MUSEUM QUALITY LARGE OIL ON CANVAS PORTRAIT OF LIEUTENANT KERR CRAIGE OF THE 1ST NORTH CAROLINA CAVALRY

$2,500.00

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Item Code: 766-1380

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This portrait of Confederate Lieutenant Kerr Craige was obtained directly from his family and was done circa 1900.

The framed portrait is housed in a large oval wooden frame and meas. approx. 31.00 x 36.00 inches. The painting is good throughout, however there are three minor chips of missing paint, about pinhead size scattered around the edge. There is also a small 2-inch area of repaint to the background of the work approx. four inches from the Craige’s right ear. These are the only blemishes on an otherwise fine canvas.

The chest up artwork shows Craige in a medium gray double-breasted frock coat with a dark blue collar. The collar bears one gold stripe on either side and visible on each sleeve is a single gold galloon both signifying the rank of 2nd lieutenant. Buttons are of plain gold and lack any device. Craige has dark brown hair, brown eyes with tinted cheeks. Facial features are well done and match a photograph of Craige taken later in life.

All colors are strong and the canvas is very clean.

The work is signed at lower right “P. PHILLIPS.” Nothing is known of the artist at this time.

The frame is of heavy wood painted in a bronze color with ribbed borders and sprays of laurel leaves at top, bottom and mid-point of each side. Frame is in excellent condition and looks to be the original.

Kerr Craige was born March 14, 1843. He was the son of Burton Craige who served as State Representative for Rowan County, North Carolina and who introduced the Ordinance of Secession in the State Assembly in May of 1861.

Young Craige was educated at Concord Academy and at Catawba College. He entered the University of North Carolina at Chapel Hill but left the university at age 18 to enlist as 5th sergeant in Company F, 1st North Carolina Cavalry on June 15, 1861. He received a commission to 2nd lieutenant in Company I on October 1, 1861.

Early in the 1st North Carolina’s service they were with Ransom’s Brigade in the Department of North Carolina. While there Craige was in temporary command of Company D but returned to his own Company before June when the regiment was transferred to Wade Hampton’s Brigade in the Army of Northern Virginia.

Not long after reaching Virginia the regiment was involved in the Peninsula Campaign where it engaged Union troops at Willis Church on June 29, 1862. During that fight the 1st North Carolina made a charge on the enemy in which Lieutenant Craige’s horse was killed. After being remounted Craige served with his regiment through the 2nd Bull Run and Antietam campaigns.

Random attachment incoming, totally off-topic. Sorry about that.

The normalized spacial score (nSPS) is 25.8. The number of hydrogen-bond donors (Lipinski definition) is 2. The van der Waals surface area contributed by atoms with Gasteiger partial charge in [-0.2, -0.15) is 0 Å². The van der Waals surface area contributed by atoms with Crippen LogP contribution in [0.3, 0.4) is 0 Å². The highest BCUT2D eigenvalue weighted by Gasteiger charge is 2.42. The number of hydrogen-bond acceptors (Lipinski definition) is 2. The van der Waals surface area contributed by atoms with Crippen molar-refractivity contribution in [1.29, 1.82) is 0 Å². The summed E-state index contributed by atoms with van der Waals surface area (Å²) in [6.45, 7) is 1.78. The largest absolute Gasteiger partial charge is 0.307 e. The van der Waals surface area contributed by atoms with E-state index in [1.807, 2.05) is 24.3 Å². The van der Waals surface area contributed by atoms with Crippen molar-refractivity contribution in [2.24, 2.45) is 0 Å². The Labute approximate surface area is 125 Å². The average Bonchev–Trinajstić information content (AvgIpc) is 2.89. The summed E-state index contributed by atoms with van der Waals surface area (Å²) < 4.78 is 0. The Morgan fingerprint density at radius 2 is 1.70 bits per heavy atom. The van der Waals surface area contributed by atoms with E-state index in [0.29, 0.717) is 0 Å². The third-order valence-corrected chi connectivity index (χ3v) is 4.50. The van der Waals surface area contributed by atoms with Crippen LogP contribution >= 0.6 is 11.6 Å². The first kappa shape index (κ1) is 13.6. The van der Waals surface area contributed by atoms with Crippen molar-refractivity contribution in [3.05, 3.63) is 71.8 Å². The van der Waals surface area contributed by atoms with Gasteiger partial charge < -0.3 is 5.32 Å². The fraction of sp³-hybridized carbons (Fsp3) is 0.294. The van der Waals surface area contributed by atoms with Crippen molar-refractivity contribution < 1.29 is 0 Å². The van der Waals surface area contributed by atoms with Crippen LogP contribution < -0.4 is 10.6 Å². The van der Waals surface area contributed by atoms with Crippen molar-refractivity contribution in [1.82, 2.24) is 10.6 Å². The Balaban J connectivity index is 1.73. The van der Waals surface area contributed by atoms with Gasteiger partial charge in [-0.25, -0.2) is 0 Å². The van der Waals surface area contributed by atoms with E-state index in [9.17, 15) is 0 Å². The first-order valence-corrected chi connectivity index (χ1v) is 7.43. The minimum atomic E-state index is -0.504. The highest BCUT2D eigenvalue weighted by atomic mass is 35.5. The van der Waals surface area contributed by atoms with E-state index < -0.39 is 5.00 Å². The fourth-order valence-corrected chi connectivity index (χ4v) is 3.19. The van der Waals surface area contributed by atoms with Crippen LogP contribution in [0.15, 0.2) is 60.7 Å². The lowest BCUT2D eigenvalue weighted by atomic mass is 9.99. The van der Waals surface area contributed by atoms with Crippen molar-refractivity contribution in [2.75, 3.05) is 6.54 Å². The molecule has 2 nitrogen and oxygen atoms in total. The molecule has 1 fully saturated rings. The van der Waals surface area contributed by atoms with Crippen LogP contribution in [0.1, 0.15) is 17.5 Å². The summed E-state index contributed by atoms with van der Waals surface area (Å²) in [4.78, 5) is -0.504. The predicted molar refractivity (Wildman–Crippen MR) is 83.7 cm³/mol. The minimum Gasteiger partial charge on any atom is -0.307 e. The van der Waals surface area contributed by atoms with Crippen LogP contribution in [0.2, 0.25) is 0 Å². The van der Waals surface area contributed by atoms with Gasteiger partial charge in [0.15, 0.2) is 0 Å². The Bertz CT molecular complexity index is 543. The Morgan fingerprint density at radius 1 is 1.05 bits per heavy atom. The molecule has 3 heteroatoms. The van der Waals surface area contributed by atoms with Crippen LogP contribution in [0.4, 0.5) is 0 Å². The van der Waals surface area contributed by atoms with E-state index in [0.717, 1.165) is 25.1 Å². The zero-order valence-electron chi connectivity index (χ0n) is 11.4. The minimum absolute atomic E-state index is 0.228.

During the winter of 1862/63 Lt. Craige received a furlough and visited his home in Salisbury, North Carolina.

On June 9, 1863 the 1st was engaged at Brandy Station. Lieutenant Craige came through without a scratch but his regiment lost 4 killed, 14 wounded and 15 captured.

During the Gettysburg Campaign Craige was promoted to 1st Lieutenant on June 20, 1863. He was heavily engaged with his regiment at Upperville on June 21, 1863 and again at Gettysburg on July 3, 1863. In that famous fight on July 3rd the 1st North Carolina Cavalry suffered 35 casualties but again, Craige came through unhurt.

The following October 1st Lieutenant Craige was chosen to serve on the staff of General James B. Gordon who commanded a brigade in Hampton’s Cavalry Division. He would not return to the 1st until March of 1864 in time for the Overland Campaign. During that 11-month campaign the 1st was engaged in numerous small actions on the flanks of the army avoiding heavy losses through December of 1864. During the campaign Craige was appointed Adjutant and on March 1, 1865 he became captain of his Company.

The last heavy action for the 1st North Carolina came on March 31, 1865 at Chamberlain Run where they charged across the creek supported by other regiments and captured the Federal position.

During the Confederate retreat on April 3, 1865 Barringer’s Brigade, including the 1st North Carolina Cavalry, made a stand against Sheridan’s cavalry at Namozine Church. In that fight the Confederate troopers held off the enemy long enough for Johnson’s Division of infantry to pass through a critical crossroads and make their escape. During that fight Captain Craige was captured. He was confined in Old Capitol Prison on April 14th and then sent to Johnson’s Island, Ohio on April 17. He was released after taking the Oath of Allegiance on June 18, 1865.

After the war he returned to Salisbury, North Carolina and studied law under Judge Richmond Pearson and was admitted to the bar in 1867. He served as the Reading Clerk of the North Carolina House of Representatives and also as a member of that body. Craige also served as a Collector of Revenue, director of the North Carolina Railroad, as a trustee of the State university and Third Assistant Postmaster-General during the second administration of President Grover Cleveland.

Craige was married to the daughter of Confederate General Lawrence O’Bryan Branch who was killed at Antietam. The couple had six children.

Captain Craige died on September 1, 1904 and is buried in Old English Cemetery in Salisbury, North Carolina.

With the painting are copies of Craige’s records from the National Archives.  [ad]

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